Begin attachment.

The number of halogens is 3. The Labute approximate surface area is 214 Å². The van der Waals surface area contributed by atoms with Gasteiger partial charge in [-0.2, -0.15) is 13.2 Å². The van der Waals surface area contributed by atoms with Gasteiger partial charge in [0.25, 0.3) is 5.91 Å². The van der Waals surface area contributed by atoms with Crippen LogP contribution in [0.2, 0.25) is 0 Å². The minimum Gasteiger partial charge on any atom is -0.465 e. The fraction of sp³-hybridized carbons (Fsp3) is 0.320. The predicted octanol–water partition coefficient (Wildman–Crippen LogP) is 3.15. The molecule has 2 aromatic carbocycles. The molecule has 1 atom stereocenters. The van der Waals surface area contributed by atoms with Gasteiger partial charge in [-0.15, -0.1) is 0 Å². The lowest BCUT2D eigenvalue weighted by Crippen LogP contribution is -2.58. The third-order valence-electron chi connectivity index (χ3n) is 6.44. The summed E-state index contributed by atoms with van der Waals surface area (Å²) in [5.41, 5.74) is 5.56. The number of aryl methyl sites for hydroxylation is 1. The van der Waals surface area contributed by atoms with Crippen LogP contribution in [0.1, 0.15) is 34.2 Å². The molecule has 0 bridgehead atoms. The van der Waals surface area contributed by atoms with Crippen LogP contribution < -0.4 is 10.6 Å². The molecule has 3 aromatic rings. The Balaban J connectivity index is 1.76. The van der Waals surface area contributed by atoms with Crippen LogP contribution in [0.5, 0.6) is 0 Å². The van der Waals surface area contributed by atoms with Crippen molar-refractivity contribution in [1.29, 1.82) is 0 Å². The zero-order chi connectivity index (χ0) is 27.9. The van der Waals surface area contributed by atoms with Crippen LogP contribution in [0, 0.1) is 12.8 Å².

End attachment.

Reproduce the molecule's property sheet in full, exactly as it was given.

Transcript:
The number of halogens is 3. The Labute approximate surface area is 214 Å². The van der Waals surface area contributed by atoms with Gasteiger partial charge in [-0.2, -0.15) is 13.2 Å². The van der Waals surface area contributed by atoms with Gasteiger partial charge in [0.25, 0.3) is 5.91 Å². The van der Waals surface area contributed by atoms with Crippen LogP contribution in [0.2, 0.25) is 0 Å². The minimum Gasteiger partial charge on any atom is -0.465 e. The fraction of sp³-hybridized carbons (Fsp3) is 0.320. The predicted octanol–water partition coefficient (Wildman–Crippen LogP) is 3.15. The molecule has 2 aromatic carbocycles. The molecule has 1 atom stereocenters. The van der Waals surface area contributed by atoms with Gasteiger partial charge in [-0.15, -0.1) is 0 Å². The lowest BCUT2D eigenvalue weighted by Crippen LogP contribution is -2.58. The third-order valence-electron chi connectivity index (χ3n) is 6.44. The summed E-state index contributed by atoms with van der Waals surface area (Å²) in [5.41, 5.74) is 5.56. The number of aryl methyl sites for hydroxylation is 1. The van der Waals surface area contributed by atoms with Crippen LogP contribution in [0.1, 0.15) is 34.2 Å². The molecule has 0 bridgehead atoms. The van der Waals surface area contributed by atoms with Crippen LogP contribution < -0.4 is 10.6 Å². The molecule has 3 aromatic rings. The Balaban J connectivity index is 1.76. The van der Waals surface area contributed by atoms with Crippen LogP contribution in [0.5, 0.6) is 0 Å². The van der Waals surface area contributed by atoms with Crippen molar-refractivity contribution in [1.29, 1.82) is 0 Å². The zero-order chi connectivity index (χ0) is 27.9. The van der Waals surface area contributed by atoms with Crippen LogP contribution in [0, 0.1) is 12.8 Å².